By Preston Wilder
Greta Gerwig is Frances Halladay – a flake, a goofball, a character. She’s a dancer, or at least an apprentice with a dance company. She’s from California, but lives in New York. She’s 27, which is obviously not old yet somehow … old. Her best friend Sophie (Mickey Sumner) reveals that she was pregnant, and had a miscarriage. “I can’t believe that pregnant is no longer crazy,” muses Frances, almost to herself. Her world is changing.
Frances is impulsive, and perhaps narcissistic. She’s the kind of person who’ll say random things, and people think she’s eccentric – but in fact what she says isn’t random, it’s just that it’s meaningful only to herself. Let’s meet up, “I’ll be the girl with acne holding more acne,” she giggles when leaving a phone message, because she found a pimple on her chin that morning – and of course the person hearing the message won’t know what she’s talking about, but that detail never crosses her mind. In a way, she lacks empathy; she’s too caught up in herself. She’ll share personal details (“I have a meeting with Colleen on Monday”) with a girl she’s only just met. “I don’t know you,” points out the girl.
“I like things that look like mistakes,” says Frances. She’s a kook, and a bit of a klutz. She can’t account for her bruises. She receives a tax rebate in the post, and is so excited she impulsively invites a guy out to dinner – but then her credit card is rejected (“I’m so embarrassed,” she says. “I’m not a real person yet”) and she rushes out of the restaurant to get some cash, and the ATM isn’t working, and she slips and falls and hurts herself on the pavement. “Did you go to Switzerland?” asks her date sarcastically when she finally comes back. “Have I been to Switzerland? Um, no,” she replies, oblivious.
Frances Ha is a character study, co-written by Gerwig and her boyfriend, director Noah Baumbach. It’s also a tale of female friendship, Frances’ camaraderie with soulmate Sophie – “We’re the same person,” is her standard line – anchoring the plot, though also standing in for the film’s larger themes of growing up and becoming an adult as opposed to a post-college layabout (Sophie is her old college friend, which is why their relationship must be subtly outgrown). But the film is also a film-buff reverie on Truffaut and Godard and the whole early-60s New Wave, this black-and-white New York with Georges Delerue on the soundtrack (yes, the film is in black-and-white; deal with it) harking back to Jean-Pierre Leaud and Anna Karina in Paris – and there’s actually an interlude in Paris, though Frances’ initial response when asked if she’s ever been to Paris is classic Frances: “No, not really … Kind of, once … Actually, no.”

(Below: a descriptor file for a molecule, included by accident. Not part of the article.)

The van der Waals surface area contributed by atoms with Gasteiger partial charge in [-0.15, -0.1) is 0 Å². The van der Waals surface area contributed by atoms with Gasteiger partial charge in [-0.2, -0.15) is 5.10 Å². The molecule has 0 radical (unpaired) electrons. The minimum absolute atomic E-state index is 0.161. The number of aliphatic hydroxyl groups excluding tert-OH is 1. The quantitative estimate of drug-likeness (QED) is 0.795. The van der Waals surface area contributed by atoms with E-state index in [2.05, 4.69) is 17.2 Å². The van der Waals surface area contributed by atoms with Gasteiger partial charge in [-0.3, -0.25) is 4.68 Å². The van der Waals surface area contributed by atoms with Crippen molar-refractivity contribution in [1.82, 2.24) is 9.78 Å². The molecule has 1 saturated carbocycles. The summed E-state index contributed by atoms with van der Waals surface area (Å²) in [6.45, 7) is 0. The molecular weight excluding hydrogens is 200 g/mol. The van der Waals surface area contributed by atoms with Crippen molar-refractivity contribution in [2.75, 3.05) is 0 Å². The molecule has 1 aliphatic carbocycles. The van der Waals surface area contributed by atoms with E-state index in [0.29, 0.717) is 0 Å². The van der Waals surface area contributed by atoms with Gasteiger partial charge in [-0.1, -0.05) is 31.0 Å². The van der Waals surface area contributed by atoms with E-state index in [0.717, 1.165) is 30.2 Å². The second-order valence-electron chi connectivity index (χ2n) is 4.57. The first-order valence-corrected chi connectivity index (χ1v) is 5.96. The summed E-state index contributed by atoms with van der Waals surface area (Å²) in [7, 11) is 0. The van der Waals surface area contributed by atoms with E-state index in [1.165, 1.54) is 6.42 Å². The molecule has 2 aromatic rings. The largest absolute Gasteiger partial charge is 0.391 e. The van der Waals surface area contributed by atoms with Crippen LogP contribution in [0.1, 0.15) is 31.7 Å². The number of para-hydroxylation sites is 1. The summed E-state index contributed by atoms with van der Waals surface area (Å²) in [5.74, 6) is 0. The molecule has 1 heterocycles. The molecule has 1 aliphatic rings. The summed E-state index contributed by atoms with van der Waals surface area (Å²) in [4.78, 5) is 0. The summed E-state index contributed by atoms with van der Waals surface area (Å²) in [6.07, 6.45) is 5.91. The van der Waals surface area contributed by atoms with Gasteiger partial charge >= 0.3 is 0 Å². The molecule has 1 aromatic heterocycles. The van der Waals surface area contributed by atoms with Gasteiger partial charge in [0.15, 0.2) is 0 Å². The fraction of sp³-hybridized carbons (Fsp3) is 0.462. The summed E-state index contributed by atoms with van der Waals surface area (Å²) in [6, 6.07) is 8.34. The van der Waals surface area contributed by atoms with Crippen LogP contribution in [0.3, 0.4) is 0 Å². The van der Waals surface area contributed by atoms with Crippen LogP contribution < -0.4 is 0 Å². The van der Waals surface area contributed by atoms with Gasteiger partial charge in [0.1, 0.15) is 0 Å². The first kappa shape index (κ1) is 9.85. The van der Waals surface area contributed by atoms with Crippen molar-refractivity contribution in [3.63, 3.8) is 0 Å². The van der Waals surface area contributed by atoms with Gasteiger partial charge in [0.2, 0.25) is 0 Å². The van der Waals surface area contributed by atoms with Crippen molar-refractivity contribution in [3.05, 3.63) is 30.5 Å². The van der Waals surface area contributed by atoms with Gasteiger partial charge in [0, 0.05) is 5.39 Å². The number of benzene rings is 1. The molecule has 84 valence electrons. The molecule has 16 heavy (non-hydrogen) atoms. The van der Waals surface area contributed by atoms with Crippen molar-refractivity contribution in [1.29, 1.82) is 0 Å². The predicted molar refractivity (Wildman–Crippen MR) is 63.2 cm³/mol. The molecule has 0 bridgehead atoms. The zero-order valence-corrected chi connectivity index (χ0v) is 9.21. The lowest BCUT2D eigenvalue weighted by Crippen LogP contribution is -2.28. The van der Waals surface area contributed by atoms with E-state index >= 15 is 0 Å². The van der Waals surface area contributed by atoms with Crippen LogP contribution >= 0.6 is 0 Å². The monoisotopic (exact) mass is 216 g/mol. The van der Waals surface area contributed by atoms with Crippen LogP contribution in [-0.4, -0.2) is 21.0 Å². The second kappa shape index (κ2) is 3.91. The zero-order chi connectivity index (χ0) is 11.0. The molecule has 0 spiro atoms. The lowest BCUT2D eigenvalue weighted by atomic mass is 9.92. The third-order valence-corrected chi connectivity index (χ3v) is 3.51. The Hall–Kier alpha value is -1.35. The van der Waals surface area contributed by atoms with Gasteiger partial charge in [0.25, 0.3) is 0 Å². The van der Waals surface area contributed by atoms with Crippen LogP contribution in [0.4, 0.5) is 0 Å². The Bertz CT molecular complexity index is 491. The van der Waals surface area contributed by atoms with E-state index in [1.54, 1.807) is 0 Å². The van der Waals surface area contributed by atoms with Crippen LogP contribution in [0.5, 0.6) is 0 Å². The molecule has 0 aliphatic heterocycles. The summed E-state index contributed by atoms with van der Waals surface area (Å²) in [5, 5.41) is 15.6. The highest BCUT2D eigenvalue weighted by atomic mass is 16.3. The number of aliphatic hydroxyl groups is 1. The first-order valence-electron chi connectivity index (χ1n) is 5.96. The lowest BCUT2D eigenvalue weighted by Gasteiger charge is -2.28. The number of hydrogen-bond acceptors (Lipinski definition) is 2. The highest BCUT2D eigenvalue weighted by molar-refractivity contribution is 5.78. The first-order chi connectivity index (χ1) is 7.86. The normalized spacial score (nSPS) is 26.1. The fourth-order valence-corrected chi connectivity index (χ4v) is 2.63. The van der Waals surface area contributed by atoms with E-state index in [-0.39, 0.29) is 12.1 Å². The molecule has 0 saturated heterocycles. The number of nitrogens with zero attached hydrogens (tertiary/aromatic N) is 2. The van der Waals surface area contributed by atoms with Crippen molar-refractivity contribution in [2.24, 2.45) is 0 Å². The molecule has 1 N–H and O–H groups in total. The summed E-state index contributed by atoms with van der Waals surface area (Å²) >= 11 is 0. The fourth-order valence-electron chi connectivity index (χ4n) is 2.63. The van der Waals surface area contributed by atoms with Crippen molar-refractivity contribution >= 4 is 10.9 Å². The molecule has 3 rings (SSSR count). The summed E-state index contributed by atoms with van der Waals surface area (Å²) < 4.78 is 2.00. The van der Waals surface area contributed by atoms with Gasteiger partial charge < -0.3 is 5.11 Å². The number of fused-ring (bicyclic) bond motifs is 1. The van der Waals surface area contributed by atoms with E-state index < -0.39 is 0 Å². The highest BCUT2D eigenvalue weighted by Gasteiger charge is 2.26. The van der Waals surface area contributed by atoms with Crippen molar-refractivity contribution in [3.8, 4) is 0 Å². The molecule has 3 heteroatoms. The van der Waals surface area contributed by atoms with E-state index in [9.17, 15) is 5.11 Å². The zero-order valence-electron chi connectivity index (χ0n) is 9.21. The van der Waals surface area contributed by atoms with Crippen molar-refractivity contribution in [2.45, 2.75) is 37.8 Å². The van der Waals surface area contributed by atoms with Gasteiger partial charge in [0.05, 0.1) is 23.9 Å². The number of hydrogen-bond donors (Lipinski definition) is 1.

Paris is the second of three trips taken by our heroine in the course of the movie. The first is to her family in Sacramento, her parents played by Gerwig’s real-life parents – a surprisingly sweet five-minute sequence that both deflects Frances’ narcissism and indirectly reinforces it (we can tell that she’s never been starved for attention) – while the third trip is back to her old college in upstate New York, bringing her face-to-face with her post-adolescent self. The film is episodic, and it’s hard to know what local audiences will make of its hipster milieu (it’s playing for just a few days at the Friends of the Cinema Society) – but in fact, beneath the hi-jinks and New-York-bohemian trappings there’s a very sincere quest for Identity, which is why the final shot is so unexpectedly touching.
“You know which Virginia Woolf novel this reminds me of?” says Frances, showing the remnants of a liberal-arts education, or just showing off (she keeps saying how much she loves to read, but we never see her actually doing it). She tap-dances, runs down the street, hikes up her skirt and pees on the subway tracks – watch out for the third rail! – after a night out. She’ll talk too much and embarrass herself, especially around people who are settled or successful. She’s all random quirks and non sequiturs. “I put my ring on my thumb, and now I’m having trouble taking it off,” she frowns, apropos of nothing. Frances Ha is a wonderful comedy, above all because it doesn’t depend on the audience finding Frances loveable; it’s like Greenberg, Mr. Baumbach’s previous film, in simultaneously embracing its protagonist and judging her harshly (though it’s much less angry than Greenberg). “I’m too tall to marry,” claims Frances, and Benjy – a nice guy who wants to be a writer – repeatedly calls her “undateable”, though in fact she and Benjy seem forever on the brink of getting together. Maybe it’ll happen. Maybe not. What’s the difference? She’s Frances Ha.
DIRECTED BY Noah Baumbach
STARRING Greta Gerwig, Mickey Sumner, Michael Zegen
US 2012 86 mins